From Jayzee Tan: Dental techniques have improved greatly in the past few years, but once teeth have been damaged by cavities they can never be restored to their original condition. It is of the highest priority, therefore, to prevent cavities from developing in the first place. By the end of the 19th century, it had been determined that cartes are caused by cariogenic bacteria. The cariogenic bacteria first produce non-watersoluble glucan from sugar or other foods, and this glucan adheres to the tooth enamel as hard plaque. Next, they feed on sugar to generate acids such as lactic acid in the plaque. These acids then dissolve the tooth enamel. That in brief is the mechanism of cavity production. To prevent cavities it is necessary, then, to keep plaque off the teeth by hrushing an important tool in good dental hygiene. But according to experiments by Dr. Hattori(#15) green tea catechin can suppress the process (glucosyl transferase) by which cariogenic bacteria create glucan.Other experiments by Dr. Sakanaka(#16) have verified that green tea catechin can destroy cariogenic bacteria. That is, it is antibacterial. Clearly, then, green tea catechin not only suppresses the formation of plaque by cariogenic bacteria but also kills the bacteria themselves.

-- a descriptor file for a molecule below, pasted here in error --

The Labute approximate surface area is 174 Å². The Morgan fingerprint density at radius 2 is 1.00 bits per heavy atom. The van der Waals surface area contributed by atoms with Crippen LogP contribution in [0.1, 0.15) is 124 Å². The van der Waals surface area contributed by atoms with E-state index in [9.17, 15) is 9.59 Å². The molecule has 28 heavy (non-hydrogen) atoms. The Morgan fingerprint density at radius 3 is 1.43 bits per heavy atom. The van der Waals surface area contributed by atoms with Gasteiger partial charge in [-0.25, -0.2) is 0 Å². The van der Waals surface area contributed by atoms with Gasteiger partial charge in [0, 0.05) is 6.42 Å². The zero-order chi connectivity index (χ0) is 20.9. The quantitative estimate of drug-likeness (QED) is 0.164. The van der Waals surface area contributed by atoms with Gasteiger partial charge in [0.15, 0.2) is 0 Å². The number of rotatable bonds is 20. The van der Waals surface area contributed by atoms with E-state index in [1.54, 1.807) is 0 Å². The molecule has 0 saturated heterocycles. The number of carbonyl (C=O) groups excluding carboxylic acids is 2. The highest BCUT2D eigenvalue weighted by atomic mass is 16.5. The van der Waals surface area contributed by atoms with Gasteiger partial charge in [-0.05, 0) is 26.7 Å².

It has been known for some time that small amounts of fluorine can strengthen teeth and help prevent cavities. For this reason, many cities add fluorine to their drinking water. Green tea, however, contains natural fluorine and is thought to help prevent cavities. That may explain those reports that show a reduction in cavities among grade school children who drank green tea after lunch.
Halitosis or bad breath embarrasses many people. It is caused by a number of bacteria that flourish in the mouth. Green tea can also kill other oral bacteria besides those causing cartes. It has, therefore, some ability to prevent bad breath by destroying the cause of bad breath. Why not enjoy gleaming white teeth and a fresh breath by drinking green tea?
(#15) M. Hattori et al., Chem. Pharm.. Bull., 38, 717 (1990).
(#16) S. Sakanaka et al.. Agric. Biol. Chem., 53, 2307 (1989).